A 2006 battle for pro-midwife legislation in Wisconsin took legislators completely off-guard, Prawn said, because of the strength and breadth of the grassroots movement behind it. “The feedback we got was that this was the first bill in years where people were hearing from literally every single district in the state,” Prawn said. “The most conservative and the most liberal member of the state senate were both sponsoring the bill. Nobody had seen that in years.” The kicker, she said, came when the campaign flooded the halls of the state house with Amish and Mennonite supporters of the bill to flummox opponents who had been invoking the Amish in their arguments.

Critics of midwifery say home births are less safe than hospital births, while midwives point to more favorable research and say studies claiming home births to be unsafe are biased. But regardless of where the scientific consensus ends up, advocates say, there will always be some percentage of women who do not want to deliver in hospitals, and the goal should be making non-hospital births safer, not outlawing them.

“It is just lazy to assume that all the people who choose home birth do so because Ricki Lake told them to,” said Farah Diaz-Tello, staff attorney with National Advocates for Pregnant Women, referring to Lake’s 2008 pro-home birth documentary The Business of Being Born. “They have needs and concerns that aren’t being met in hospitals and birthing centers, and instead of pushing them further to the margins, we need to try to address those needs and make sure that the care they get is as safe as possible.”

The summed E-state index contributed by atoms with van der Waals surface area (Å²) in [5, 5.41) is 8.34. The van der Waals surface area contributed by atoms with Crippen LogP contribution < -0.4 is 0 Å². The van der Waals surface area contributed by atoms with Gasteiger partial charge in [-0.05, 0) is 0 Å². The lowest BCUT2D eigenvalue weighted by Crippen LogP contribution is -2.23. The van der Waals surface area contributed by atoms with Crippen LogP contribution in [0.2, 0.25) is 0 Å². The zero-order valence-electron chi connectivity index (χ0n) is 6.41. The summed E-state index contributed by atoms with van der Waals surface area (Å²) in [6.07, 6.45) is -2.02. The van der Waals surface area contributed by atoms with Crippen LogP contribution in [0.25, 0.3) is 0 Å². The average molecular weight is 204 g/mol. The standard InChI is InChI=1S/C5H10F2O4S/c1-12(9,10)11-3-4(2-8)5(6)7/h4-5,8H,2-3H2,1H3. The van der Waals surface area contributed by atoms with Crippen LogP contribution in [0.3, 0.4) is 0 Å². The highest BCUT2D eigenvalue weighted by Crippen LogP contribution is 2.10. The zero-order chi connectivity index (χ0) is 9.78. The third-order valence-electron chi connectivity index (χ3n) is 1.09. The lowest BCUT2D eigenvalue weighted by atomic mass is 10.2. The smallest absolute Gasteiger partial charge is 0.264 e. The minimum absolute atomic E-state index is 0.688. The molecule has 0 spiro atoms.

Moreover, Diaz-Tello said, since even relatively safe activities will never be 100 percent safe, “safety” is often used as a pretext to carry out other agendas, especially those that end up harming women. States like Texas and Mississippi, for instance, have nearly regulated abortion out of existence in the name of “safety,” she said.

“This is why birth is such a feminist issue and a reproductive rights issue,” Jenkins said. “It’s a choice that women and their families should be able to make.”

Investigations Law and Policy

Free Market Groups: The Invisible Hand in the ‘Hobby Lobby’ Case

Sharona Coutts

New research reveals the Hobby Lobby and Conestoga Wood cases are a product of deep coordination between anti-choice and free market groups.

Read more of our coverage on the Hobby Lobby and Conestoga Wood cases here.